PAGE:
We’ve done three sessions of our teen personal-finance class so far:
- Emergency Fund; and
- Debt (part 1).
“Introduction and Emergency Fund” was originally supposed to be a single session, as was “Debt”. So either I’m lousy at lesson planning, or we’ve got a really lively group. Or both. (It’s both.)
Here’s some highlights from the first half of the Debt session.
I wanted to use Dave’s statistic of $1.5 trillion of credit card debt, but then I found out it wasn’t true, and $800 billion just doesn’t have the same ring to it. So I decided to use the real number for total consumer debt (both revolving and installment). And I decided to write it out before I said the number aloud.
That worked. They were already voicing disbelief before I was halfway through writing the number. $2,100,000,000,000 in consumer debt. Got their attention.
In an example on how interest calculations work, I gave the example of a 6% APR, and mentioned that that was the interest rate I’d gotten on loans from friends and family. A couple of the youth were shocked that my family would charge me interest. Two lessons learned from that. #1, I need to be able to explain the reasons behind interest, and why they apply to family too. And #2, some of the other youth had some answers to that question. I should have done a better job of letting them help give the answer.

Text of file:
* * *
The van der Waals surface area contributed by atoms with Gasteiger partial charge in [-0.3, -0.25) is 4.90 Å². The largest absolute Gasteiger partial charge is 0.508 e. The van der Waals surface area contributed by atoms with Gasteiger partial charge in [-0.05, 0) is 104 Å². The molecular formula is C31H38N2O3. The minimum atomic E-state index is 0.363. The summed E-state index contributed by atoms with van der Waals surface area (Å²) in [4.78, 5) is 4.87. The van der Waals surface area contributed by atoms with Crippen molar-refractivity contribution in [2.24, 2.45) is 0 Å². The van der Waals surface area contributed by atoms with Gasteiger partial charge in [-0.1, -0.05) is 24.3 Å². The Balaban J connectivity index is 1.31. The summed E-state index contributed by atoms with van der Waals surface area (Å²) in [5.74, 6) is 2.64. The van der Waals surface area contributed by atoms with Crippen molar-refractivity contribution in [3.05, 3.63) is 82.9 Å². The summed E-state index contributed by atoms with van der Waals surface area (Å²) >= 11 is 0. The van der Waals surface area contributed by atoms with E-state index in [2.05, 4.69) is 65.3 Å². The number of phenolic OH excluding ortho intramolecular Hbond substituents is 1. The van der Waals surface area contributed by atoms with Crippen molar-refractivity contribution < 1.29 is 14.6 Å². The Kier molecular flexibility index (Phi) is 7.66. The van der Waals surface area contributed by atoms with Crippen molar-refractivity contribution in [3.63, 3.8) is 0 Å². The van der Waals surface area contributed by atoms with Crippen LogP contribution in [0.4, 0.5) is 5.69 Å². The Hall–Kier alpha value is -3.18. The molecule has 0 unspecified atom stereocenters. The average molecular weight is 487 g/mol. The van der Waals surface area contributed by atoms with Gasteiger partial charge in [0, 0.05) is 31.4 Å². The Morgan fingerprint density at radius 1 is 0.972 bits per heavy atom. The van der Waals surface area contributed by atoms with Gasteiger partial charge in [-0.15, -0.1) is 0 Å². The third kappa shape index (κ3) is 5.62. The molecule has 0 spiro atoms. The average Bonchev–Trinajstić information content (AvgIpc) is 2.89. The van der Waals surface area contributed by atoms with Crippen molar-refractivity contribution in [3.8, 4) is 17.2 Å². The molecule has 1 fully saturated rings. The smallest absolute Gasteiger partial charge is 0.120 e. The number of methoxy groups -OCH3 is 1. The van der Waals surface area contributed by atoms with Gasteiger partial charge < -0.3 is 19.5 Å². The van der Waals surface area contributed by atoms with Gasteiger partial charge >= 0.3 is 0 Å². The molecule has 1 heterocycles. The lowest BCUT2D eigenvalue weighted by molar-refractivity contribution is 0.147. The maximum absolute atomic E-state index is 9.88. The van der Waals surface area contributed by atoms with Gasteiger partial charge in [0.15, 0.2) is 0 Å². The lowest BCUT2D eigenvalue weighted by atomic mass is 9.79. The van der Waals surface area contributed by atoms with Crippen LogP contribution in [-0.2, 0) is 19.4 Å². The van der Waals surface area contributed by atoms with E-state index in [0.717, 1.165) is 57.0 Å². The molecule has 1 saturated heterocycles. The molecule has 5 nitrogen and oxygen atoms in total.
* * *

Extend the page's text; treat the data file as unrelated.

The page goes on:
The last major point I got to was to show four different types of credit-card customer:
- People who pay on time but carry a balance
- People who pay late
- People who pay off every month (bank loses money on these)
- People who go bankrupt because of credit card debt
I walked through each of those groups, and talked about whether the bank made or lost money on each. I saved the bankrupt group for last, because I had found a great quote about them:
Bankruptcy experts say that too often, by the time an individual has filed for bankruptcy or is hauled into court by creditors, he or she has repaid an amount equal to their original credit card debt plus double-digit interest, but still owes hundreds or thousands of dollars because of penalties. — http://www.washingtonpost.com/wp-dyn/articles/A10361-2005Mar5.html
But as it turned out, I think I would’ve been better off swapping the last two, so that “people who pay off every month” — the only group of the four that the banks actually lose money on — were last. I want to get across the idea that banks want you to move out of the “they lose money on you” group and into one of the “they make money on you” groups (just look at any credit-card advertisements), and I think that would’ve flowed much better with the “lose money” group last. As it was, the point I was trying to drive toward — credit-card companies are not your friends — kind of got lost.
Live and learn. We’ll tackle the topic again this coming Wednesday, and see if we can’t do a little better this time.